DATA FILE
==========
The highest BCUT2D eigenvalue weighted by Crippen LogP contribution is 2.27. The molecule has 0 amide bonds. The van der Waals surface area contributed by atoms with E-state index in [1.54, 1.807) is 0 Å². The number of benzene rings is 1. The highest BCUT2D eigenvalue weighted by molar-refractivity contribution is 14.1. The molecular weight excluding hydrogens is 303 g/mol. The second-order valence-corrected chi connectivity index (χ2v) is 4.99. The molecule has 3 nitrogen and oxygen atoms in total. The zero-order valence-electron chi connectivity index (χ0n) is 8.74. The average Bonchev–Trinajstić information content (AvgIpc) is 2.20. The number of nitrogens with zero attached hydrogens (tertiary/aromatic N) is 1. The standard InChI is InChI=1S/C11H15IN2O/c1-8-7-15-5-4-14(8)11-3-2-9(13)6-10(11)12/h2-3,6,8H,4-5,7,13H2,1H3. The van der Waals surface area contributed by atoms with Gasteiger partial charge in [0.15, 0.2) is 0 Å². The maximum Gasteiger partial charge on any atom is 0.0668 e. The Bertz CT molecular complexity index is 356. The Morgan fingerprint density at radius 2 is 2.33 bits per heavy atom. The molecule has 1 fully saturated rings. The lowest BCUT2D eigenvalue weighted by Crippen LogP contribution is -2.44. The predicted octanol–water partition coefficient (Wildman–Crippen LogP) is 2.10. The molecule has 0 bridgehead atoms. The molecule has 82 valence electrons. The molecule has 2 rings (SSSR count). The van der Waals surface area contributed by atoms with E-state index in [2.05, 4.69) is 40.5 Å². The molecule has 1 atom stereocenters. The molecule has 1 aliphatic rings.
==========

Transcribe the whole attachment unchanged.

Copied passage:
The highest BCUT2D eigenvalue weighted by Crippen LogP contribution is 2.27. The molecule has 0 amide bonds. The van der Waals surface area contributed by atoms with E-state index in [1.54, 1.807) is 0 Å². The number of benzene rings is 1. The highest BCUT2D eigenvalue weighted by molar-refractivity contribution is 14.1. The molecular weight excluding hydrogens is 303 g/mol. The second-order valence-corrected chi connectivity index (χ2v) is 4.99. The molecule has 3 nitrogen and oxygen atoms in total. The zero-order valence-electron chi connectivity index (χ0n) is 8.74. The average Bonchev–Trinajstić information content (AvgIpc) is 2.20. The number of nitrogens with zero attached hydrogens (tertiary/aromatic N) is 1. The standard InChI is InChI=1S/C11H15IN2O/c1-8-7-15-5-4-14(8)11-3-2-9(13)6-10(11)12/h2-3,6,8H,4-5,7,13H2,1H3. The van der Waals surface area contributed by atoms with Gasteiger partial charge in [0.15, 0.2) is 0 Å². The maximum Gasteiger partial charge on any atom is 0.0668 e. The Bertz CT molecular complexity index is 356. The Morgan fingerprint density at radius 2 is 2.33 bits per heavy atom. The molecule has 1 fully saturated rings. The lowest BCUT2D eigenvalue weighted by Crippen LogP contribution is -2.44. The predicted octanol–water partition coefficient (Wildman–Crippen LogP) is 2.10. The molecule has 0 bridgehead atoms. The molecule has 82 valence electrons. The molecule has 2 rings (SSSR count). The van der Waals surface area contributed by atoms with E-state index in [2.05, 4.69) is 40.5 Å². The molecule has 1 atom stereocenters. The molecule has 1 aliphatic rings.